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Maynardville, TN, United States

Hadley T.L.,University of Tennessee at Knoxville | Grizzle J.,University of Tennessee at Knoxville | Rotstein D.S.,University of Tennessee at Knoxville | Rotstein D.S.,National Oceanic and Atmospheric Administration | And 8 more authors.
Journal of Avian Medicine and Surgery | Year: 2010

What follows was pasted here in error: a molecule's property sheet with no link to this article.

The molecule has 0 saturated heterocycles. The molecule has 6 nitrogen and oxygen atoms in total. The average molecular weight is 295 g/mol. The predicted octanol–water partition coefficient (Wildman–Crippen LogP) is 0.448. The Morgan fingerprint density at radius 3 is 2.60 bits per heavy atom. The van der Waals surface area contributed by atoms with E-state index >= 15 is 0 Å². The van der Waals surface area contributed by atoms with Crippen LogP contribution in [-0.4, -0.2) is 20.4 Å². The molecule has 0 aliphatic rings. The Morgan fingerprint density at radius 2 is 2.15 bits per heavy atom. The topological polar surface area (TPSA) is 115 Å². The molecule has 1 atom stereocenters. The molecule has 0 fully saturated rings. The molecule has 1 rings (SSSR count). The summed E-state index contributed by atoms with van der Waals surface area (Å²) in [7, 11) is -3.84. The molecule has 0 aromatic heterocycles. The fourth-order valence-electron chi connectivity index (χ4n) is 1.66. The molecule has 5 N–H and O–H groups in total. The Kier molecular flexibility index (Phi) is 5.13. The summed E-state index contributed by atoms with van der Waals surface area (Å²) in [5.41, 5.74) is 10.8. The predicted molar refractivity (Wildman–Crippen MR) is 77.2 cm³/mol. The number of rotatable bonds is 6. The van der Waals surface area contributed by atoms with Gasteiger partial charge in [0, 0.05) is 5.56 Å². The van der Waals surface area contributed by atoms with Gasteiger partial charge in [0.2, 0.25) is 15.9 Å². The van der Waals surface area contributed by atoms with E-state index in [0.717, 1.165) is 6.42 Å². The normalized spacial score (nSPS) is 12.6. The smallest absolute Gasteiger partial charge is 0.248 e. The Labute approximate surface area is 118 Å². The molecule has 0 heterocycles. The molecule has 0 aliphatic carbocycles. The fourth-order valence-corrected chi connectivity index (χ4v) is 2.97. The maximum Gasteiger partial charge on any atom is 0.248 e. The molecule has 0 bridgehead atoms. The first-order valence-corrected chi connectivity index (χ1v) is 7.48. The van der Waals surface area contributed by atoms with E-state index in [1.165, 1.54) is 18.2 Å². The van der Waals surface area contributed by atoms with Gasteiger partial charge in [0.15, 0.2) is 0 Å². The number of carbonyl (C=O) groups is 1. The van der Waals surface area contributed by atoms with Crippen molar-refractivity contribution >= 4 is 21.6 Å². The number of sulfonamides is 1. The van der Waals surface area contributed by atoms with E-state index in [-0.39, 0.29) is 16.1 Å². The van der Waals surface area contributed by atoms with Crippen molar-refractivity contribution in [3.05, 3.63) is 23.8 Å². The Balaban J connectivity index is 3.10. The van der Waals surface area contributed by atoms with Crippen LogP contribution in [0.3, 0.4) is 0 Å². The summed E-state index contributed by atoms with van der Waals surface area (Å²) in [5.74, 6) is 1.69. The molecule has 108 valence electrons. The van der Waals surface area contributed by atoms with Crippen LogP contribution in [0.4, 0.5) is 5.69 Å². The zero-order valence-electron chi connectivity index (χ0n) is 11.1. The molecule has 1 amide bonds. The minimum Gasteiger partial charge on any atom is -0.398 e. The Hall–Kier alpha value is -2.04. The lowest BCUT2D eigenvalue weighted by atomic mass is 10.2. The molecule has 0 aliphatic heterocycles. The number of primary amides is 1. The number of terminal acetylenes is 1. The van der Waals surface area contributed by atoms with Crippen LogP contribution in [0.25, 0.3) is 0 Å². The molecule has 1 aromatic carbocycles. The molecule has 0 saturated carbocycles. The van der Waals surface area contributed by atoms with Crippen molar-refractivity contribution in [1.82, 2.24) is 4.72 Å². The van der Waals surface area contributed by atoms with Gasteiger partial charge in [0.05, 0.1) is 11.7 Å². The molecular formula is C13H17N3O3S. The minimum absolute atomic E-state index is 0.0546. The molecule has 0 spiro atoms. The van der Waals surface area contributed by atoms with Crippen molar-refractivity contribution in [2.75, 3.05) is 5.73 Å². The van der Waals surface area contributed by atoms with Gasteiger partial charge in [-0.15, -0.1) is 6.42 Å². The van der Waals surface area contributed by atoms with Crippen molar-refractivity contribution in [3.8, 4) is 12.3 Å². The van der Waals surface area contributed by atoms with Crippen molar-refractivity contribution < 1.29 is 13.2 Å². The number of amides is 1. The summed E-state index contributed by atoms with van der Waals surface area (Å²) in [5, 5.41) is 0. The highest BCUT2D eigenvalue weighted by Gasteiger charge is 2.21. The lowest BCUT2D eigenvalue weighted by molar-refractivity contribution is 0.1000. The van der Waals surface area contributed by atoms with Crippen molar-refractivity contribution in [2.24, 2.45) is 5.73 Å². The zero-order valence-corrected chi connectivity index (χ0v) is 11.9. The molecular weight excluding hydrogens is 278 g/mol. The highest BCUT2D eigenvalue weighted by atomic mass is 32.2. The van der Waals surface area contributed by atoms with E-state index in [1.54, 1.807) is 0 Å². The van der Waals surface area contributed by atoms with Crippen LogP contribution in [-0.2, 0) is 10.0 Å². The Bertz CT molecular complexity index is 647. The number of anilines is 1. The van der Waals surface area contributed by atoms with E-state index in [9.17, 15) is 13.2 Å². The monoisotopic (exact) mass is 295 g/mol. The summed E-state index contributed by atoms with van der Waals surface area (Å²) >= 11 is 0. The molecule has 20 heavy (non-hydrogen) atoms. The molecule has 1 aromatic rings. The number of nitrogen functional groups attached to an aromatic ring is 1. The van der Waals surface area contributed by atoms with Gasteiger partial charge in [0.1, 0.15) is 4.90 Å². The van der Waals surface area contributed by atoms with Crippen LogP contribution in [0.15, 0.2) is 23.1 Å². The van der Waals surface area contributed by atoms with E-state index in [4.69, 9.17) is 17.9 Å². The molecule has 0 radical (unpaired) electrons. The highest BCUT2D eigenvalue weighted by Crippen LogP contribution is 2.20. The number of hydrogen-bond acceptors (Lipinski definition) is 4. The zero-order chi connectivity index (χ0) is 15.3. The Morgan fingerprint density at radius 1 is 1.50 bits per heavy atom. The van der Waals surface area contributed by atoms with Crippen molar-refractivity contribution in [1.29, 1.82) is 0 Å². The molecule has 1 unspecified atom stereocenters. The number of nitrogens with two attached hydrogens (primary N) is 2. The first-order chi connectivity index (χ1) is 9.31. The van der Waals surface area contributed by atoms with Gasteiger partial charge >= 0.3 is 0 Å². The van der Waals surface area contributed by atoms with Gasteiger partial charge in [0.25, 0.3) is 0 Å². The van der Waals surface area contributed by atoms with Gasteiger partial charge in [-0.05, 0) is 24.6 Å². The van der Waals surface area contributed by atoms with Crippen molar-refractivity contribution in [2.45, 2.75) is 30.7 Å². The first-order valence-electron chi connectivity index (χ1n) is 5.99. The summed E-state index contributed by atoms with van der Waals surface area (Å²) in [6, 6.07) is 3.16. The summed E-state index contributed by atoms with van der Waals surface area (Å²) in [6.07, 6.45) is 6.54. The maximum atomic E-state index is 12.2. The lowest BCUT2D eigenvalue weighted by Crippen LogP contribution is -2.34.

Aflatoxin B1 is a common hepatotoxin in birds. The goal of this study was to establish an acute model for hepatotoxicosis and decreased hepatic function in the white Carneaux pigeon (Columba livia) via oral administration of this mycotoxin. Aflatoxin B1 was orally administered at a dose of 3 mg/kg dissolved in dimethyl sulfoxide to 3 groups of pigeons every 24 hours for 2, 4, and 6 consecutive days, respectively. Diagnostic modalities used to evaluate hepatic damage and impaired hepatic function pre- and postaflatoxin administration included liver enzyme activity, bile acid levels, scintigraphy, and histopathologic evaluation of liver biopsy specimens. Deaths occurred in all groups, increasing with the number of consecutive days the aflatoxin B1 was dosed. Significant histopathologic lesions were seen on evaluation of hepatic tissue from each group after accumulated aflatoxin exposure (P < .05); therefore, an oral aflatoxin B1 dose of 3 mg/kg given for 2 consecutive days was selected for the purpose of inducing acute hepatic damage while minimizing mortality. However, although increased liver enzyme activity indicated hepatocellular damage at this dosage, bile acids testing and hepatobiliary scintigraphy did not show significantly decreased hepatic function. © 2010 by the Association of Avian Veterinarians. Source